When we were done, Buddy was proud of the finished product and said, "I think this is the first year that someone from our family will win the hat contest." Well, Buddy did not win, but he was happy with his second place finish. I was happy, too, because I enjoyed seeing Buddy's creative mind at work.

Saturday, December 12, 2009

Breakfast Time-Lapse Video

I am obviously on a video kick right now. My place of employment issued me a new MacBook Pro this year and I have been playing around with iMovie, Garage Band, and the like. Here is a time-lapse video of our family having breakfast last Saturday morning.



A special thanks to one of my students, Brad, who tipped me off on how to hack my small Canon Powershot camera so I could program it to automatically take a photo every 5 seconds. This saved me from having to go out and buy an intervalometer.

Sunday, November 29, 2009

The Blanket Monster

I tried something new this weekend with the kids. They had a blast.

Thursday, November 26, 2009

Something to be Thankful For

“So what would happen if we did not have these antibiotics?” my father asked his doctor as the doctor wrote out a prescription. My father had developed a fever as his body was fighting off of an infection and he was curious which would win – the infection or his body.

“Well, before we had these antibiotics, people died from this,” the doctor replied.

As my father was later relaying this story to me, we were both struck by how much we take for granted the life-saving medicines that are readily available to us.

I reflect on this conversation every time I have a child who would likely die if it were not for modern antibiotics.

Last weekend was one of those times.

Ed developed an internal infection that led to a soaring fever and abdominal pain. After 12 hours of tests and debates among doctors in the emergency room, the root cause was discovered. IV antibiotics were injected into her veins and she was admitted to the hospital for close observation.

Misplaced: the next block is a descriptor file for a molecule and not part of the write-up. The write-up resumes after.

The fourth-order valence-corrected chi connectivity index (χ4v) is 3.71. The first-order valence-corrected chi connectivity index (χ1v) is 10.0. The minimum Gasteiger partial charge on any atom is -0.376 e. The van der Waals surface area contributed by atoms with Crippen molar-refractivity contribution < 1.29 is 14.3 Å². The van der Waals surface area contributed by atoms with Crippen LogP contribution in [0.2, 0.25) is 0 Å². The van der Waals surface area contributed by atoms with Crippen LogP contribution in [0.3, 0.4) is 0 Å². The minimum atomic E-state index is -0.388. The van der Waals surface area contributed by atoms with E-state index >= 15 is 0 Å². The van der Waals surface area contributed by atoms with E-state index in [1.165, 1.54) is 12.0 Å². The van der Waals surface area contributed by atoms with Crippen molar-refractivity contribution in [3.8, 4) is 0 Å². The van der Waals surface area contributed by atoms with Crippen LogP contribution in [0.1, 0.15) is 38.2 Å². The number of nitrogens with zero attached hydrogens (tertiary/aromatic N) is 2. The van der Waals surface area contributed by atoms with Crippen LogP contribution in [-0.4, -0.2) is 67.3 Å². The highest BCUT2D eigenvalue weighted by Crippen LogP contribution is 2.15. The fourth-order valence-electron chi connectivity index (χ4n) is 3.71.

Ed responded well to the antibiotics and she is back home with us now, although the sum total of her activity each day has been to move from her bed to the couch in the morning and then move back to her bed at night.

This most recent event has caused me to reflect on how many children I would have lost already without access to medical care. By my count, the number is three. But the divide between “would have lost” and “have lost” is so enormous that the two hardly seem related. I recall reading a news article that had a photo of an Ethiopian mother holding her dying child. Her despondent face clearly conveyed her pain over the hopelessness of the situation. There were no doctors, or enough food for that matter, and her child was going to die.

Naively, I thought it could not be worse for this mother. But I was wrong. She actually had three kids and this was the third time she was holding one as they died. Such pain is too great for me; I cannot come to terms with it.

So this Thanksgiving, as I see Ed moping around the house, I am truly thankful for how access to modern medicine will allow all of my family to be together on Thanksgiving day. As I look at my family, however, I also see beyond them to the families of Ethiopia and I realize that I need to do more for them.

Friday, November 6, 2009

Solving the Rubik’s Cube

“Buddy did a great job today,” a grade school teacher said to me as I walked by her in the hall.

“Oh, yeah? With what?” I asked.

“He solved the Rubik’s cube under the Elmo,” she replied.

We had walked past each other at this point, so even though I had no idea why Buddy would hold his hands under a stuffed Sesame Street character when solving the Rubik’s Cube I said, “That’s great” and continued on my way back to the high school and my own class.

It turns out that the “Elmo” is a document projector and Buddy had solved the Rubik’s cube while it was being projected up on the big screen during an assembly. Pretty cool stuff for a 10 year old.

One of the things that educators love is to see independent learning. One of the “opportunities” that big families offer is a lot of independent learning. Mom and dad often have too much going on to hold the hand of every child in the home.